DALLAS (AP) — A Dallas man who once acted as a de facto spokesman for the global hacking collective Anonymous has the mental competence to stand trial as he faces three federal indictments against him, a judge ruled on Wednesday.
Barrett Brown first landed in prison after posting tweets and YouTube videos that ripped opponents and lashed out at what he saw as his greatest opponent: the FBI. In one YouTube video, he promised to ruin an agent's life and "look into his (expletive) kids."
Brown stood in a Dallas courtroom Wednesday wearing orange scrubs and sporting a shorter haircut. After a brief moment of confusion when U.S. District Judge Sam Lindsay first asked him to identify himself, Brown answered the judge's questions without any seeming difficulty.
His attorney, Doug Morris, told Lindsay that Brown had come a long way since his September arrest, when Morris "had some concerns" about Brown's mental state.
"He's in much better shape than when he was first brought into court," Morris said.
Brown acknowledged he was taking opiates before he was detained, but said he had gone through detox in prison and was now taking antidepressants under psychiatric care. He remains detained at a Dallas-area facility.
Brown has described himself as a spokesman for Anonymous, a shadowy movement that prides itself on anonymity but is known for daring cyber-attacks on governments and businesses. Brown was quoted in various outlets, including The Associated Press, and claimed at one point to win a book deal reaching six figures. He also kept an active social media presence.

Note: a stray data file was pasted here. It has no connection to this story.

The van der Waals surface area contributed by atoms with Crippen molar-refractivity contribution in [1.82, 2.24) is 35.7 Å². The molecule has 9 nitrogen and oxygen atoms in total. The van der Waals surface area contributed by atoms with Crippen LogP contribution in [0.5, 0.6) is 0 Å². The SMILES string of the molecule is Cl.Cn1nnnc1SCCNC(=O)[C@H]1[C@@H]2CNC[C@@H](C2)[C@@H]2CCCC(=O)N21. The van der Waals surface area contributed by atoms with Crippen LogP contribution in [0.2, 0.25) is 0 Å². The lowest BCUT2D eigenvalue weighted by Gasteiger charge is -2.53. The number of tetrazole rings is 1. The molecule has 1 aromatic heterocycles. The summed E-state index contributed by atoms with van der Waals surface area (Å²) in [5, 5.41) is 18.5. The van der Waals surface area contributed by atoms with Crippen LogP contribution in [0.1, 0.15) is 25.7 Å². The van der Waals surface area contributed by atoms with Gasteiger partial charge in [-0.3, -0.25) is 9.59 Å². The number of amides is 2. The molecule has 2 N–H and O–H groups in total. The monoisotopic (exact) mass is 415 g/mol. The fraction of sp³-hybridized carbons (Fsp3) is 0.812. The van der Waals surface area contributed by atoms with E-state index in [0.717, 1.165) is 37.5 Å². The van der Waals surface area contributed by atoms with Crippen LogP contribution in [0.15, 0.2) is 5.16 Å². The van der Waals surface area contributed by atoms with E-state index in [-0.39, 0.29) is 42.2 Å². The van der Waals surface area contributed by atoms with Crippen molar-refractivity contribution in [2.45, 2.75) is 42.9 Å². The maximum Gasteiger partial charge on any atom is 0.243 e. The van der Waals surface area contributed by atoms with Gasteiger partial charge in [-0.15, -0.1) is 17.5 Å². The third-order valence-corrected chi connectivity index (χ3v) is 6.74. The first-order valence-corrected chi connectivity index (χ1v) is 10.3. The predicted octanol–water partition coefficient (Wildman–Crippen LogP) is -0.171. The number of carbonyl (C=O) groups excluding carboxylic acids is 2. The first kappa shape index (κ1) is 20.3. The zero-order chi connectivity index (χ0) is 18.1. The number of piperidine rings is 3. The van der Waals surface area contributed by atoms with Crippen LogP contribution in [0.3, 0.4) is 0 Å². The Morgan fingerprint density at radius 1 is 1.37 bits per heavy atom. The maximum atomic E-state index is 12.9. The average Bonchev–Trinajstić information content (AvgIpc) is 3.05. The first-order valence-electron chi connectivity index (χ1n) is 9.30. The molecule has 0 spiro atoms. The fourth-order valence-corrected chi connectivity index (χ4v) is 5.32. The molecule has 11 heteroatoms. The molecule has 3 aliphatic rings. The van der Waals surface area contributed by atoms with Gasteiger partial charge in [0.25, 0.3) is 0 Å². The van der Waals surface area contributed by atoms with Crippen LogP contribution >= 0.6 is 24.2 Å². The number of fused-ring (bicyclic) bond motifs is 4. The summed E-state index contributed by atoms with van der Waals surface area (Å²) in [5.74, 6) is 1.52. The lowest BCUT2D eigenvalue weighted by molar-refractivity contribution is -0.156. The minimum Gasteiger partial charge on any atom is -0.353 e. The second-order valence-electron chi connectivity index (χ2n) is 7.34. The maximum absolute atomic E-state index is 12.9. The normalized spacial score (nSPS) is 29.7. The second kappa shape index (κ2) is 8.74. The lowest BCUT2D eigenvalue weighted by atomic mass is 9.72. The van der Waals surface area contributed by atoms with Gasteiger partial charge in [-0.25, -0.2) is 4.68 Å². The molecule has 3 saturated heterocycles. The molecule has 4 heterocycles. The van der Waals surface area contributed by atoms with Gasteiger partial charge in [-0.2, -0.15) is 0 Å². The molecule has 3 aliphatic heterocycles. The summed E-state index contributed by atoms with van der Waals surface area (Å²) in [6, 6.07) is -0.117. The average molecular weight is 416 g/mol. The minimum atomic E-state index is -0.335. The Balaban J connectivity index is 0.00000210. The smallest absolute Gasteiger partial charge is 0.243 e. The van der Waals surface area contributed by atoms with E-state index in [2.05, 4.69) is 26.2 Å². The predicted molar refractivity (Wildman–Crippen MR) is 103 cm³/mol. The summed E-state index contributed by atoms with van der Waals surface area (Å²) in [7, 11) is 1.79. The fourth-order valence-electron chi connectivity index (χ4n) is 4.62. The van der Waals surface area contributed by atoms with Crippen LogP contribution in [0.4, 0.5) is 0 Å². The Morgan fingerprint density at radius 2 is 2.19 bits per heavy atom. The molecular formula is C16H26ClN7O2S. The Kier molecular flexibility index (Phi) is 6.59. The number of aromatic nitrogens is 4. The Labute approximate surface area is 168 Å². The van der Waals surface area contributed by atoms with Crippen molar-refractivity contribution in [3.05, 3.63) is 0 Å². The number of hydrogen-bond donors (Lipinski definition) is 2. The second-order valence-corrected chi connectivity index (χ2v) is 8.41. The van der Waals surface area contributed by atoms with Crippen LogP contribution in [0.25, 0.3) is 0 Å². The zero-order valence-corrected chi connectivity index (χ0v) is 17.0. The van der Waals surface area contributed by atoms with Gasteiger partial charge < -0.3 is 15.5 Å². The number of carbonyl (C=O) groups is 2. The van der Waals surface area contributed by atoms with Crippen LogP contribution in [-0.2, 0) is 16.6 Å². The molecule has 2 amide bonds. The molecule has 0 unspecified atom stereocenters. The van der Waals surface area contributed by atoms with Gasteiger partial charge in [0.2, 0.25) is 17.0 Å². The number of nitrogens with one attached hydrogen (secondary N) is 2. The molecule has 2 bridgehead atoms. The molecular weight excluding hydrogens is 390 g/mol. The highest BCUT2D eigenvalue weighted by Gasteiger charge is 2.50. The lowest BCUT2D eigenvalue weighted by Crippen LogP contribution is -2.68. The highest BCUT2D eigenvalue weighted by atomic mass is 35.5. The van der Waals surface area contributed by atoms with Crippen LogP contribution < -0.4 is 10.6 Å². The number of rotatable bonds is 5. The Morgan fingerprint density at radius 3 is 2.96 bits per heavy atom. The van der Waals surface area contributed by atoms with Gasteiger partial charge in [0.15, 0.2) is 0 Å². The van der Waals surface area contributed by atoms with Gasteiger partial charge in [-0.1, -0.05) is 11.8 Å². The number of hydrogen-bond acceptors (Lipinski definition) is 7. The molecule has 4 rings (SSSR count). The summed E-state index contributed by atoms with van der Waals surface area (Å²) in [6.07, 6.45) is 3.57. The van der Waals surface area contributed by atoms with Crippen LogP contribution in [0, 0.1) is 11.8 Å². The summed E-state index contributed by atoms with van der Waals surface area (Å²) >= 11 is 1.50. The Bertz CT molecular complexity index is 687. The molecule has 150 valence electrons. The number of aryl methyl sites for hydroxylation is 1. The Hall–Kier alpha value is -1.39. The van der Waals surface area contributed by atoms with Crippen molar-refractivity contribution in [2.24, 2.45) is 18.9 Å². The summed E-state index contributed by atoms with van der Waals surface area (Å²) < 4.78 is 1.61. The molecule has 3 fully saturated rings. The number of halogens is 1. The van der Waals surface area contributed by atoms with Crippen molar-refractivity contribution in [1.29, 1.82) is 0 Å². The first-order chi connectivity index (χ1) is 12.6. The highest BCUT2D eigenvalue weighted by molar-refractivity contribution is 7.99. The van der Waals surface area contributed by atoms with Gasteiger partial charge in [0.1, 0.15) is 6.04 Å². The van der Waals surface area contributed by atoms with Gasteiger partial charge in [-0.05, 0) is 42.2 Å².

In court Wednesday, he listed his occupation as a freelance writer and author, without mentioning Anonymous.
Brown has previously called himself an "anarcho-pragmato-capitalist and quietist with militant and net-organizational tendencies," and in online posts has attacked federal agents who he said were investigating him. In the weeks before his Sept. 12 arrest, Brown made several vitriolic comments about one FBI agent he identified as Robert Smith.
He suggested in one YouTube video that Smith's life was "over" and posted an email address for viewers who wanted to submit information on Smith.
"But when I say his life is over, I don't say I'm going to go kill him," Brown said. "But I am going to ruin his life and look into his (expletive) kids."
The first indictment against him, filed in October, quoted liberally from those videos and his tweets. It charged him with making Internet threats and retaliating against law enforcement.
The second indictment, announced in December, included aggravated identity theft and device fraud charges. Brown was accused of making public an Internet link that provided access to credit card information stolen from Stratfor, a private intelligence firm that had hacked information publicized by WikiLeaks.
A third indictment filed Jan. 23 accuses Brown of concealing two laptops containing evidence at the home of an associate identified only by the initials "KM."
Brown has pleaded not guilty to all three indictments.
Lindsay agreed to set an April 8 trial date for the original indictment and scheduled trial on the second and third indictments for May 6. Those dates could be pushed back, though Morris would not say after court if he intended to ask for a delay.
Prosecutor Candina Heath asked Lindsay not to schedule all three indictments for the same trial — in part, she said, because a federal agent in two of the cases was considered a victim in the third.
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